Crypto News Headlines (20-Feb-2023)

BNB, the native token of the Binance-initiated blockchain network BNB Chain, is losing ground against bitcoin (BTC) in the wake of regulatory action against Binance-branded dollar-pegged stablecoin BUSD.

The BNB/BTC ratio listed on Binance, the world’s largest exchange by trading volume, slipped to 0.01257 early Tuesday, reaching the lowest since Aug. 2, 2022.

The pair has declined by nearly 13% after the U.S. Securities and Exchange Commission (SEC) said last Tuesday that it is suing Paxos for violating investor protection laws by issuing BUSD, which the regulator deems as an unregistered security. The SEC action was accompanied by an order from the New York Department of Financial Services (NYDFS) asking Paxos to stop minting BUSD.

Crypto miner HIVE Blockchain increased its Bitcoin production in the final three months of last year, despite the ongoing crypto winter and the end of its Ethereum mining operations.

The Vancouver-based business mined 787 new Bitcoin in the quarter ending December 31, 2022, an increase of 13% year-on-year. In a statement, the company chalked the higher output up to the completion of its New Brunswick data center.

Even with Bitcoin prices low and mining difficulty increasing, miners like HIVE have continued to produce more Bitcoin.

Last month, for example, mining firm Riot Platforms reported a new all-time high in its BTC production.

The Moscow bureau of Interpol detained a British national charged by the United States Department of Justice (DoJ). The man is accused of conspiring to violate U.S. sanctions on North Korea.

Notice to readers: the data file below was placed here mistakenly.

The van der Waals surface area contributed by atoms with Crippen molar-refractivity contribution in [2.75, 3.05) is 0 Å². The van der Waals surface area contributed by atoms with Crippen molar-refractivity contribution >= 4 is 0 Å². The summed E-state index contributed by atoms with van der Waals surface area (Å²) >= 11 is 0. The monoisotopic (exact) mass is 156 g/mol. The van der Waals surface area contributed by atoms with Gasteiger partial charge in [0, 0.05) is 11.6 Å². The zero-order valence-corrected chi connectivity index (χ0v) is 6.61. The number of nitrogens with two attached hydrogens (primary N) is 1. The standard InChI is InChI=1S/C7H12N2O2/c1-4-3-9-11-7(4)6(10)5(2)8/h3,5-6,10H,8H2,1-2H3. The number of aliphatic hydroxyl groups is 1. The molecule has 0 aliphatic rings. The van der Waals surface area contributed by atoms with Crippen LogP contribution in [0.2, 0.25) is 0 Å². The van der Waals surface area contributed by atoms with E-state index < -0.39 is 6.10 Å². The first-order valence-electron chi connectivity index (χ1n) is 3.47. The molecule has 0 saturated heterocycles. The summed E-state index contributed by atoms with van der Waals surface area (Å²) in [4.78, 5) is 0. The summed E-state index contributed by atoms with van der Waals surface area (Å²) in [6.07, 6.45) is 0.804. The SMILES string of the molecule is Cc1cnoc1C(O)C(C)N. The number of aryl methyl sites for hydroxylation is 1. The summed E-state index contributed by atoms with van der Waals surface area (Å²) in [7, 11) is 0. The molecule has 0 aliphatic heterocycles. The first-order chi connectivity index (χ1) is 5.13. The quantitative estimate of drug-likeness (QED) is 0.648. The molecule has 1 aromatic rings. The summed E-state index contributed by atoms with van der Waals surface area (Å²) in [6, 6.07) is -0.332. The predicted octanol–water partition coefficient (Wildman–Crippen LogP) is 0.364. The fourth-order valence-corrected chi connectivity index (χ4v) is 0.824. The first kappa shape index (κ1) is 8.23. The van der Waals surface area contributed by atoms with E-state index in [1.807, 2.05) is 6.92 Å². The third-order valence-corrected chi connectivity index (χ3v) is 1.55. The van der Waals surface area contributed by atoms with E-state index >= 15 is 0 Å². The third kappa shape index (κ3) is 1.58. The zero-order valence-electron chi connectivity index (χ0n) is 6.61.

According to local media, on Feb. 21, Christopher Emms was arrested in Moscow upon the “red notice” from Interpol. Th 31-year-old British citizen was detained in the hostel where he was staying.

In April 2022, alongside Spanish national Alejandro Cao De Benos, Emms allegedly provided instructions to North Korea on how it could use blockchain and cryptocurrency to launder money and evade sanctions. The two planned and organized the 2019 Pyongyang Blockchain and Cryptocurrency Conference.

Blockchain data analytics firm Chainalysis published its 2023 Crypto Crime Report last week with a section on crypto scams. “Crypto scam revenue dropped 46% in 2022,” the 109-page report reads, elaborating:

Crypto scam revenue fell significantly in 2022, from $10.9 billion the year prior to just $5.9 billion.

Chainalysis tracks several types of crypto scams, including giveaway scams, impersonation scams, investment scams, non-fungible token (NFT) scams, and romance scams.

Noting its numbers are “a lower-bound estimate,” the blockchain analytics firm explained that “estimates of the true amount lost to fraudsters will grow as we identify more addresses associated with scams.” The firm specifically mentioned “pig butchering” scams which have become alarmingly popular. The Federal Bureau of Investigation (FBI) has warned about this type of crypto scam many times. Last November, U.S. authorities seized seven domains used by pig butchering scammers.

As artificial intelligence (AI) rapidly works its complex magic on one sector of the economy after another, there is an increasingly pressing need for compute resources to power all this machine intelligence.

Training a model like ChatGPT costs more than $5 million, and running the early ChatGPT demo, even before usage increased to its current level, costs OpenAI around $100,000 per day. And AI is more than just text generation; applying AI to practical problems across multiple industries requires similar large neural models trained on a diversity of data types — medical, financial, customer information, geospatial and so forth. Moving beyond the limitations of current neural net AI toward systems with higher levels of artificial general intelligence will almost surely be even more compute intensive.